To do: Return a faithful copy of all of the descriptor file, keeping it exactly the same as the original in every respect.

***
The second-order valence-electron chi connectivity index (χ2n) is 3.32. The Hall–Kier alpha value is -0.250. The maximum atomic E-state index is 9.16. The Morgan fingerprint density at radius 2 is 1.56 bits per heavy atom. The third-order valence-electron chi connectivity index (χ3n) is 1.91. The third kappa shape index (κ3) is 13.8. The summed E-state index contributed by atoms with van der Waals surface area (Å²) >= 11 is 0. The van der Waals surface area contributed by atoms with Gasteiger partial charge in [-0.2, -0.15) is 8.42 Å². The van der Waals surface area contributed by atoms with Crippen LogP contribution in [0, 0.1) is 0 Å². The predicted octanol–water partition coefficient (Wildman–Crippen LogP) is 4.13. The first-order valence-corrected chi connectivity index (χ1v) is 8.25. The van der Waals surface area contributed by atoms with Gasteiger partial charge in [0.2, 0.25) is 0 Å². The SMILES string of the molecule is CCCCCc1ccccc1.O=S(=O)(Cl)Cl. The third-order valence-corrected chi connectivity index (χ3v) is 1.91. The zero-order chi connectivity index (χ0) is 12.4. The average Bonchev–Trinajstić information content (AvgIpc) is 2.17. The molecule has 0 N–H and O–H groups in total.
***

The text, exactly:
The second-order valence-electron chi connectivity index (χ2n) is 3.32. The Hall–Kier alpha value is -0.250. The maximum atomic E-state index is 9.16. The Morgan fingerprint density at radius 2 is 1.56 bits per heavy atom. The third-order valence-electron chi connectivity index (χ3n) is 1.91. The third kappa shape index (κ3) is 13.8. The summed E-state index contributed by atoms with van der Waals surface area (Å²) >= 11 is 0. The van der Waals surface area contributed by atoms with Gasteiger partial charge in [-0.2, -0.15) is 8.42 Å². The van der Waals surface area contributed by atoms with Crippen LogP contribution in [0, 0.1) is 0 Å². The predicted octanol–water partition coefficient (Wildman–Crippen LogP) is 4.13. The first-order valence-corrected chi connectivity index (χ1v) is 8.25. The van der Waals surface area contributed by atoms with Gasteiger partial charge in [0.2, 0.25) is 0 Å². The SMILES string of the molecule is CCCCCc1ccccc1.O=S(=O)(Cl)Cl. The third-order valence-corrected chi connectivity index (χ3v) is 1.91. The zero-order chi connectivity index (χ0) is 12.4. The average Bonchev–Trinajstić information content (AvgIpc) is 2.17. The molecule has 0 N–H and O–H groups in total.